For TDM, electronic gain switching circuitry can be conveniently added to the photoreceiver. In this way, a large dynamic range between the two optical powers can be accommodated. For example, the photoreceiver can be programmed to have a unit gain for the relatively stable reference color while for the varying and sometimes smaller signal color, the receiver's gain can be automatically switched between one and one thousand so that its output voltage is well within the normal range of the follow-on electronics or digitizer. Of course, the gain setting will have to be included in he final ratio. Gain ranging can also be used in FDM though it is more complicated.
A measure of "link health" can be made by measuring the strength of the reference color as it reaches the monitor unit. If the reference channel is weaker than should normally be expected, the optical circuit for that particular transducer warrants examination and, perhaps, repair. Such built in test equipment is inherently part of all monitor units and can be explicitly included in any monitor unit with its own automatic circuitry and dedicated electrical output or it can simply be a manual measurement made by a technician in the course of normal system maintenance.
The telemetry aspects of the system according to the invention includes the fibers, reference and signal wavelength selection, transducer interface, and architectural flexibility. Many of these aspects effect practical operational characteristics that are important to the actual system user.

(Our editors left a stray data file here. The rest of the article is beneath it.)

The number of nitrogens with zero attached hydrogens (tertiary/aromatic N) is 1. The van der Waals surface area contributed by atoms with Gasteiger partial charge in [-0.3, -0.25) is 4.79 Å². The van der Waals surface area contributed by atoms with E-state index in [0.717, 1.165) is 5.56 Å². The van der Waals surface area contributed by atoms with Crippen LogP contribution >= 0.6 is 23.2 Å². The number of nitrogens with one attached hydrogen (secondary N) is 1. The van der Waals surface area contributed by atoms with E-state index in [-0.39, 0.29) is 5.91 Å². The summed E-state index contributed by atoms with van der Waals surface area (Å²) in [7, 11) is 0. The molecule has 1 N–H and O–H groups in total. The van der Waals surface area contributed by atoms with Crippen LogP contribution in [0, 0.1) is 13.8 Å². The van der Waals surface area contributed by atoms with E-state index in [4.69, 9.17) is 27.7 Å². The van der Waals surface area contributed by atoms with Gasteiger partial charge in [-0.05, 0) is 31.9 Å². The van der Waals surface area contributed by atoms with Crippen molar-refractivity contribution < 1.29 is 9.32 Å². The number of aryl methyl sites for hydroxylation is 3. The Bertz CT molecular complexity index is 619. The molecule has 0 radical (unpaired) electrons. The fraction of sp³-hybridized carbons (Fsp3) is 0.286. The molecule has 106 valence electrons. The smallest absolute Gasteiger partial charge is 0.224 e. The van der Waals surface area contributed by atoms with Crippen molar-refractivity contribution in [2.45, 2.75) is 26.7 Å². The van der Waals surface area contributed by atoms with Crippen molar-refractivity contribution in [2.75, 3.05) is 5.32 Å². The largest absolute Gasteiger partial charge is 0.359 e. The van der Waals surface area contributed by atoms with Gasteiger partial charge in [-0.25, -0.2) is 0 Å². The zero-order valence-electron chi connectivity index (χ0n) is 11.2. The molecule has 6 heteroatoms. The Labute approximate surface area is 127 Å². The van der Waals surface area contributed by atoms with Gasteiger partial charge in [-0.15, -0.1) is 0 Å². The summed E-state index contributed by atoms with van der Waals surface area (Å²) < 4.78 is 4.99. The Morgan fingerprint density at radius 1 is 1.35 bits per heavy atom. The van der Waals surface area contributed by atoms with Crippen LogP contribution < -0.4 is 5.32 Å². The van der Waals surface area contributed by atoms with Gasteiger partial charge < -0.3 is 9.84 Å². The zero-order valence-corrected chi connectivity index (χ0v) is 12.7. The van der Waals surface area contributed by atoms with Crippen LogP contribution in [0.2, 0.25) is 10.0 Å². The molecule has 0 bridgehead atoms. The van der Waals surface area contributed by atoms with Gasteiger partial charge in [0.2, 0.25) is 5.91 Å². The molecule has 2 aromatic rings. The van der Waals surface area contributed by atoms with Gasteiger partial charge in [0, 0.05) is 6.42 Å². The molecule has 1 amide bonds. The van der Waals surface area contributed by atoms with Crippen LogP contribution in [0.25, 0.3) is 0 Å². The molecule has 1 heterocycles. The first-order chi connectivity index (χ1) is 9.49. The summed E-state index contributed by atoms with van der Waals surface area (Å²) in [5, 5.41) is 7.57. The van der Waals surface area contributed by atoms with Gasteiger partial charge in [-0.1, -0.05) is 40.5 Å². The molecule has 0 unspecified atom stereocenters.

Virtually any multimode optical fiber can be used with the invention. High throughput fibers are preferred to maximize the optical power supplied to and returned from the fiberoptic transducers. For reasons explained below, however, the transducers should have even greater throughput. Therefore, the telemetry benefits most from moderate throughput fibers, e.g. those with 100 micrometer to 200 micrometer core diameters with large numerical apertures. High bandwidth fibers are not needed. Fiber loss rates need not be particularly low either since the typical telemetry ranges are relatively short; 10 dB/km is often adequate.
The reference and signal wavelength can be any colors that allows transducer performance to be deduced by obtaining ratios, as discussed above. It is convenient for the reference color to be totally unaffected by the transducer, though this is not necessary.
An extremely useful feature of the invention is that the reference color acts both like an optical loss monitor against which link losses can be checked and like an "optical ground" from which transducer performance can easily be measured from anywhere in the optical telemetry circuit. Without a dedicated reference color, such a feature is not practical.
Another useful feature of the invention is that the reference color can be visible, say red, instead of near infrared as is typical in fiber optic systems. In this way, a person installing, inspecting, or adjusting the monitoring system can visually check circuit continuity. If red light is seen emanating from the telemetry fiber, the installer or inspector can be reasonably certain that the optical circuity is functioning correctly.
Fiber optical transducer interface requirements involve both operating wavelength and the throughput of the fiber used in the transducer. The transducer and signal wavelength must be matched to ensure proper transduction by the parameter being sensed on the optical signal passing through it. Preferably, the reference color should be totally unaffected by the transducer. The monitoring system according to the invention will still function properly if the reference color is attenuated by the transducer so long as such is at a different rate than that of the signal color.